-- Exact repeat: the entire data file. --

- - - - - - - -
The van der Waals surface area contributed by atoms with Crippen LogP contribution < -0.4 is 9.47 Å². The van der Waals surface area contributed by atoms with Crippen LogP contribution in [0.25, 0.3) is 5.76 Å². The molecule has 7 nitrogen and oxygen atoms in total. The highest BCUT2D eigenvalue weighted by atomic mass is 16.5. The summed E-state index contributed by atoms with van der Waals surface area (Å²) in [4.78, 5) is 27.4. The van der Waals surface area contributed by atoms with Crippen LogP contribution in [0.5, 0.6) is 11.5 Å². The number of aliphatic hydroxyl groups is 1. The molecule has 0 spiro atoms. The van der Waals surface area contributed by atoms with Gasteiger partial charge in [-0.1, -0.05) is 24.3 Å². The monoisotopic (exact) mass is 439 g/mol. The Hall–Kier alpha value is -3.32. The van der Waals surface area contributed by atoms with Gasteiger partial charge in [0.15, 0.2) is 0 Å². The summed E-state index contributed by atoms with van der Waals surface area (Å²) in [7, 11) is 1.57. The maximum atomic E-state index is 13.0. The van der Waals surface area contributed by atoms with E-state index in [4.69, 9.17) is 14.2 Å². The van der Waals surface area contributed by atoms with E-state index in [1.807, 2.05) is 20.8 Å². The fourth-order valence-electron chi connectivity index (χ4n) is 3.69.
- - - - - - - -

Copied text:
The van der Waals surface area contributed by atoms with Crippen LogP contribution < -0.4 is 9.47 Å². The van der Waals surface area contributed by atoms with Crippen LogP contribution in [0.25, 0.3) is 5.76 Å². The molecule has 7 nitrogen and oxygen atoms in total. The highest BCUT2D eigenvalue weighted by atomic mass is 16.5. The summed E-state index contributed by atoms with van der Waals surface area (Å²) in [4.78, 5) is 27.4. The van der Waals surface area contributed by atoms with Crippen LogP contribution in [0.5, 0.6) is 11.5 Å². The number of aliphatic hydroxyl groups is 1. The molecule has 0 spiro atoms. The van der Waals surface area contributed by atoms with Gasteiger partial charge in [-0.1, -0.05) is 24.3 Å². The monoisotopic (exact) mass is 439 g/mol. The Hall–Kier alpha value is -3.32. The van der Waals surface area contributed by atoms with Gasteiger partial charge in [0.15, 0.2) is 0 Å². The summed E-state index contributed by atoms with van der Waals surface area (Å²) in [7, 11) is 1.57. The maximum atomic E-state index is 13.0. The van der Waals surface area contributed by atoms with E-state index in [4.69, 9.17) is 14.2 Å². The van der Waals surface area contributed by atoms with E-state index in [1.807, 2.05) is 20.8 Å². The fourth-order valence-electron chi connectivity index (χ4n) is 3.69.